Understanding the distinctions between cover and concealment is crucial for self-defense and effective defensive firearms use. Here we’ll explain what these terms mean, how to identify each and the importance of choosing the right option in a dangerous situation.

What Is Cover?

In simple terms, cover means placing yourself behind something that hides you and protects you from enemy fire. It’s important to consider the type of weapon you’re up against. Cover that works against a concealed carry gun might not be enough if the attacker is using a rifle. Your goal is to choose the most accessible option that offers the best protection possible.

An example would be a large tree as opposed to a parked car. Both may obscure a person’s presence from an attacker, but, in almost every case, the tree will do a better job overall in stopping incoming rounds from reaching the covered person’s position than a car will. To put it as simply as possible, cover stops bullets.

What Is Concealment?

Concealment serves as a hiding spot to keep you out of sight, similar to cover, but it doesn’t offer protection against bullets. While concealment is not as beneficial as cover, it’s better than being fully exposed. Concealment can have its advantages too. For instance, you can engage a known target while staying concealed without impacting the accuracy of your shot.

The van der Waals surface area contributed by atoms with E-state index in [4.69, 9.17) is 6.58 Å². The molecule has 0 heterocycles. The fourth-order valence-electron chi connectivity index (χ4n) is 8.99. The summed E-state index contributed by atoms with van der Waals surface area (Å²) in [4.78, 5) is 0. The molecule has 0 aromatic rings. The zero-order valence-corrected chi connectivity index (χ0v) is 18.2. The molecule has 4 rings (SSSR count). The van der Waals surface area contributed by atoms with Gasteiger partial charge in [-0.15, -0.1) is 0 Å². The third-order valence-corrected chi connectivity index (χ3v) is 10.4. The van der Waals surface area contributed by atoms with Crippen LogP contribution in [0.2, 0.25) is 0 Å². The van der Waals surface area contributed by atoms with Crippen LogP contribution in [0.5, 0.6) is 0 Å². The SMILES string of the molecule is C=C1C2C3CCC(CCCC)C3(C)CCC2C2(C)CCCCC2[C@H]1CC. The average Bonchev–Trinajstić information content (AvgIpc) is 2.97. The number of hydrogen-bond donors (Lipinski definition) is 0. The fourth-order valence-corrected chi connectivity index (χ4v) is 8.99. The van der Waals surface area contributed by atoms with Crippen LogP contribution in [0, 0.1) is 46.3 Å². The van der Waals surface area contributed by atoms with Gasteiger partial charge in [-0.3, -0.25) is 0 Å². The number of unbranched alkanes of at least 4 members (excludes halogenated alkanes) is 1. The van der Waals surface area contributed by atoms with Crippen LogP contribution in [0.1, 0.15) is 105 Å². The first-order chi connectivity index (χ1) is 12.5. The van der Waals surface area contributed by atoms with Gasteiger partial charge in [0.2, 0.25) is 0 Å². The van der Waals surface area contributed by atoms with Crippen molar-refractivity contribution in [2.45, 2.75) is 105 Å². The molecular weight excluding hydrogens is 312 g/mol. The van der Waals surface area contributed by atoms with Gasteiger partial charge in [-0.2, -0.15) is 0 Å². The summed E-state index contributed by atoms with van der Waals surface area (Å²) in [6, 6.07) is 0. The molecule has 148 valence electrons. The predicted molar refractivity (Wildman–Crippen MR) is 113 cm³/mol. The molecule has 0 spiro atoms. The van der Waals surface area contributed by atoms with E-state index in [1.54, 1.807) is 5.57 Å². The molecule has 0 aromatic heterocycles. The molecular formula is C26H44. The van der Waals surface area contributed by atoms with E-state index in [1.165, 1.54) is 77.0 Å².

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On a fundamental level, knowing the difference between cover and concealment, as well as what in your immediate environment presents the best options for protection from incoming rounds, is a significant advantage in a gunfight.

How to Use Cover vs. Concealment

Knowing how to effectively use cover and concealment can be the difference between safety and vulnerability during a high-stress situation. There are some key tactical strategies to keep in mind for cover vs. concealment.

When using cover, maintain an arm’s length distance or about 3 feet from the cover object. This helps you minimize exposure and improve mobility, allowing you to move and react more quickly to changes in your environment. Avoid hugging the cover too closely, as it can actually put you at risk. When you’re too close, you may unintentionally expose more of your body when returning fire, which can lead to unnecessary injuries. Additionally, keeping your distance from cover reduces the risk of injury from ricochets and flying debris, keeping you safer in a gunfight.

As for concealment, the goal is to stay out of sight of your enemy. Choose concealment that hides you well while still allowing you to effectively engage your target from a safe shooting position. Opt for places that offer plenty of opportunities to skew your position but also give you a clear line of sight to your adversary. Being smart about your concealment choices can give you a significant tactical advantage by providing the ability to strike when the moment is right.

Incorporating good habits in using cover and concealment can significantly enhance your tactical effectiveness and safety in high-stress situations. Understanding the advantages of each and choosing the right option can increase your chances of returning home uninjured. Train regularly and apply these principles to stay prepared.

This article is a compilation of previous blog posts authored by George Harris and Kevin Michalowski.